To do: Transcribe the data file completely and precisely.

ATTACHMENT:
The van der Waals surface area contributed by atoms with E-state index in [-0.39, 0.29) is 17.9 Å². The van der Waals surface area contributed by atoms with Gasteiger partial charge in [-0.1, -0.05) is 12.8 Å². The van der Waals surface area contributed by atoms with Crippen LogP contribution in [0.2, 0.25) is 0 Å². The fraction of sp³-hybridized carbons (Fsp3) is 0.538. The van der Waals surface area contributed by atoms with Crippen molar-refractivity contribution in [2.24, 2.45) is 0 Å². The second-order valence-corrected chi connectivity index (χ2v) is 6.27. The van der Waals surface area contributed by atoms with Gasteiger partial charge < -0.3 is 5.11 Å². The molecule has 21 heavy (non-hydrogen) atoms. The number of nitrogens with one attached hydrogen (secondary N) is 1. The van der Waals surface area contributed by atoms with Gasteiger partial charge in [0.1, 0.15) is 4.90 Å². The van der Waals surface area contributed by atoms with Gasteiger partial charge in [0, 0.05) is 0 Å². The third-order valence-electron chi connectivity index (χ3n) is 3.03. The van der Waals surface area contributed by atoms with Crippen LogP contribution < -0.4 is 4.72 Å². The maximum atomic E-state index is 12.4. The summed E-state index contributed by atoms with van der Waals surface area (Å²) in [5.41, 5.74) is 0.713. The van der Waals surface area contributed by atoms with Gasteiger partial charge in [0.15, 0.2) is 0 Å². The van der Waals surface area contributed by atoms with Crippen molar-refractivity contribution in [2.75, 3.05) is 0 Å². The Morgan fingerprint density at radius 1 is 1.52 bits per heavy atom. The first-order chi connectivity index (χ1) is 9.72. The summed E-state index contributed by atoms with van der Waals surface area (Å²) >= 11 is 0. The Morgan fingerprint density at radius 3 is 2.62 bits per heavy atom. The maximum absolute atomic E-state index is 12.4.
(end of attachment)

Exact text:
The van der Waals surface area contributed by atoms with E-state index in [-0.39, 0.29) is 17.9 Å². The van der Waals surface area contributed by atoms with Gasteiger partial charge in [-0.1, -0.05) is 12.8 Å². The van der Waals surface area contributed by atoms with Crippen LogP contribution in [0.2, 0.25) is 0 Å². The fraction of sp³-hybridized carbons (Fsp3) is 0.538. The van der Waals surface area contributed by atoms with Crippen molar-refractivity contribution in [2.24, 2.45) is 0 Å². The second-order valence-corrected chi connectivity index (χ2v) is 6.27. The van der Waals surface area contributed by atoms with Gasteiger partial charge < -0.3 is 5.11 Å². The molecule has 21 heavy (non-hydrogen) atoms. The number of nitrogens with one attached hydrogen (secondary N) is 1. The van der Waals surface area contributed by atoms with Gasteiger partial charge in [0.1, 0.15) is 4.90 Å². The van der Waals surface area contributed by atoms with Gasteiger partial charge in [0, 0.05) is 0 Å². The third-order valence-electron chi connectivity index (χ3n) is 3.03. The van der Waals surface area contributed by atoms with Crippen LogP contribution < -0.4 is 4.72 Å². The maximum atomic E-state index is 12.4. The summed E-state index contributed by atoms with van der Waals surface area (Å²) in [5.41, 5.74) is 0.713. The van der Waals surface area contributed by atoms with Gasteiger partial charge in [0.15, 0.2) is 0 Å². The van der Waals surface area contributed by atoms with Crippen molar-refractivity contribution in [2.75, 3.05) is 0 Å². The Morgan fingerprint density at radius 1 is 1.52 bits per heavy atom. The first-order chi connectivity index (χ1) is 9.72. The summed E-state index contributed by atoms with van der Waals surface area (Å²) >= 11 is 0. The Morgan fingerprint density at radius 3 is 2.62 bits per heavy atom. The maximum absolute atomic E-state index is 12.4.